Mouvement Radical has said that the number of public holidays should be reduced from the current 11 to five, with the other six days turned into optional days of leave instead.
The party, self-described social-liberals, made the proposal as part of its economic stimulus plan, an alternative to the current government’s €100 billion plan de relance économique.
The party’s proposal includes three measures to make working hours more flexible.
One of the points called for cutting certain public holidays and only maintaining, for example, January 1, Labour Day on May 1, the Fête Nationale (Bastille Day) on July 14, Armistice Day on November 11, and Christmas Day on December 25.
The other days would not be lost but would instead give the employee the option of taking them as days of leave - to be taken when they wished.
Laurent Hénary, president of Mouvement Radical, said in a TV interview with French news channel LCI that “the idea is to put in place a lot more flexibility, in terms of work, for employers and also for employees”.
He said that if an employee chooses to work on one of the days that the party has suggested dropping as national holidays, their salary would naturally reflect that.
He reminded journalists that “the only non-working holiday in French law, and in international agreements for many countries, is May 1”. The other national holidays in France are often taken to be mandatory, but are in fact not.
In a different interview, Mr Hénary said that he did not think this plan would be adopted by the current government as part of its plan de relance économique, he told CNews.
He did say, though, that it could be a question that resurfaces during larger debates such as around the time of the next presidential election, due to take place in 2022.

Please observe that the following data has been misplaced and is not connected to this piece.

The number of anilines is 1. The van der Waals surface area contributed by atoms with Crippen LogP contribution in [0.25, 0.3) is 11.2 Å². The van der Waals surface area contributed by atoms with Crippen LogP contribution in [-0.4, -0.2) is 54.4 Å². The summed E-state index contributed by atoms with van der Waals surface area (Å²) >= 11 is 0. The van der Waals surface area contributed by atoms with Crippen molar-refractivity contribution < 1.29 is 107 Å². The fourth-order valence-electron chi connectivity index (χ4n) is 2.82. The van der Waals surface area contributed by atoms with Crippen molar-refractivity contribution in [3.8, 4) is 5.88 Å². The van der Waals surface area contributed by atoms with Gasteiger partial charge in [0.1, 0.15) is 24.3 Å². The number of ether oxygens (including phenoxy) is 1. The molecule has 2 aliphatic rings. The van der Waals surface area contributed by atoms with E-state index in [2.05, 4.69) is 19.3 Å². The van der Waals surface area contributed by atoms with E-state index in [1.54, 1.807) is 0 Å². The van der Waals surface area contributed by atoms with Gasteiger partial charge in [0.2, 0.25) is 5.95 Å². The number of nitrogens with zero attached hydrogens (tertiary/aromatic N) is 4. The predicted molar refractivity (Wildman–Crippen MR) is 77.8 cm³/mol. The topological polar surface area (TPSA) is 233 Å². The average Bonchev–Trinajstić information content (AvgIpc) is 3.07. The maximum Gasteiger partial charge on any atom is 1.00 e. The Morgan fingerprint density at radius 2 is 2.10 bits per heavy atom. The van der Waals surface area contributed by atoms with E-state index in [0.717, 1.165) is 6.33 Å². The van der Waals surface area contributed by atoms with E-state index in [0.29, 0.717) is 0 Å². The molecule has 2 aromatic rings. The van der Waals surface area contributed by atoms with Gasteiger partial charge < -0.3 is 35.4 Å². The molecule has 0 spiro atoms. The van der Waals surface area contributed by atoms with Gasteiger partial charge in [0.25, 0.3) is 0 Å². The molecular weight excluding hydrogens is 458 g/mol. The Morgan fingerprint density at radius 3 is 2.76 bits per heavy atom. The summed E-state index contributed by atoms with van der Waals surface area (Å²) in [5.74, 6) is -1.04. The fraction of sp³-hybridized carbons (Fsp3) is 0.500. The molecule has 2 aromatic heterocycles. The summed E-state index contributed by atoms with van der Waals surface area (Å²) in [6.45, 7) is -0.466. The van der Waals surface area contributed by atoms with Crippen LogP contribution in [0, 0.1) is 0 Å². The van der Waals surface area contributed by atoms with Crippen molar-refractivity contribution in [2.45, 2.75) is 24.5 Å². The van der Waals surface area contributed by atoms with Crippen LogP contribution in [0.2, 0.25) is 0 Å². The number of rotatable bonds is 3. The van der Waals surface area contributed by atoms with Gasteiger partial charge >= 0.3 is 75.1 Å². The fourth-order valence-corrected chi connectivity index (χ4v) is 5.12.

Another point in the party’s economic plan is to create a single, open-ended employment contract to replace the current permanent (CDI) contracts and fixed-term (CDD) contracts.
The party also called for working hours to be measured on a yearly basis rather than a weekly basis. This would involve the 35-hour working week remaining in place, but with employees able to make up that quota throughout the year rather than each week.
Current national holidays in France:
New Year’s Day: January 1
Good Friday: Friday before Easter Sunday (only in Alsace and Moselle)
Easter Sunday: Sunday between March 22 and April 25
Easter Monday: One day after Easter Sunday
May Day: May 1
Victory in Europe Day: May 8
Ascension Day: 39 days after Easter Sunday
Whit Monday: 50 days after Easter Sunday
Fête Nationale: (Bastille Day) : July 14
Assumption of Mary to Heaven: August 15
All Saints’ Day: November 1
Christmas Day: December 25
St Stephen’s Day: December 26 (only in Alsace and Moselle).
According to WorldAtlas.com, France’s 11 national holidays a year puts it on equal footing with countries such as Singapore, Italy and Denmark.
The country with the most national holidays, according to the site, is Cambodia, with 28 days.
Meanwhile, workers in the US get 10 days and those in the UK get eight.